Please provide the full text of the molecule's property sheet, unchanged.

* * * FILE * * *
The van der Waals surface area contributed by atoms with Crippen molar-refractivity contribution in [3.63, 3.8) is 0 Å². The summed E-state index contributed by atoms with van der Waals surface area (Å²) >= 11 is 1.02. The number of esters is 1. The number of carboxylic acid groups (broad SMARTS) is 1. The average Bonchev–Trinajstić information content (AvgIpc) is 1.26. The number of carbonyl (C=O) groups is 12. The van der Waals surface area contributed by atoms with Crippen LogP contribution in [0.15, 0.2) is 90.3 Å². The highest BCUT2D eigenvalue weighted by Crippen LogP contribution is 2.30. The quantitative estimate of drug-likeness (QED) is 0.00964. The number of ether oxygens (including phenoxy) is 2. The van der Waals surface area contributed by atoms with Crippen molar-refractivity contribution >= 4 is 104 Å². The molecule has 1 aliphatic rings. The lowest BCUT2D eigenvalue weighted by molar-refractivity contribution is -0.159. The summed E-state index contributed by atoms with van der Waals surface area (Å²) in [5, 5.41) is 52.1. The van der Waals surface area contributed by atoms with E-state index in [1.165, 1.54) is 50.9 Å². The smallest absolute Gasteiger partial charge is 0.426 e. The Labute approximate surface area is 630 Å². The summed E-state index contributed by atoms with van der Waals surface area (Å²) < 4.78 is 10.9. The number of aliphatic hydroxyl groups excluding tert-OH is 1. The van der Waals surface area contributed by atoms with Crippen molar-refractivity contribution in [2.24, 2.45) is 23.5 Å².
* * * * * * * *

The van der Waals surface area contributed by atoms with Crippen molar-refractivity contribution in [3.63, 3.8) is 0 Å². The summed E-state index contributed by atoms with van der Waals surface area (Å²) >= 11 is 1.02. The number of esters is 1. The number of carboxylic acid groups (broad SMARTS) is 1. The average Bonchev–Trinajstić information content (AvgIpc) is 1.26. The number of carbonyl (C=O) groups is 12. The van der Waals surface area contributed by atoms with Crippen LogP contribution in [0.15, 0.2) is 90.3 Å². The highest BCUT2D eigenvalue weighted by Crippen LogP contribution is 2.30. The quantitative estimate of drug-likeness (QED) is 0.00964. The number of ether oxygens (including phenoxy) is 2. The van der Waals surface area contributed by atoms with Crippen molar-refractivity contribution >= 4 is 104 Å². The molecule has 1 aliphatic rings. The lowest BCUT2D eigenvalue weighted by molar-refractivity contribution is -0.159. The summed E-state index contributed by atoms with van der Waals surface area (Å²) in [5, 5.41) is 52.1. The van der Waals surface area contributed by atoms with E-state index in [1.165, 1.54) is 50.9 Å². The smallest absolute Gasteiger partial charge is 0.426 e. The Labute approximate surface area is 630 Å². The summed E-state index contributed by atoms with van der Waals surface area (Å²) < 4.78 is 10.9. The number of aliphatic hydroxyl groups excluding tert-OH is 1. The van der Waals surface area contributed by atoms with Crippen molar-refractivity contribution in [2.24, 2.45) is 23.5 Å².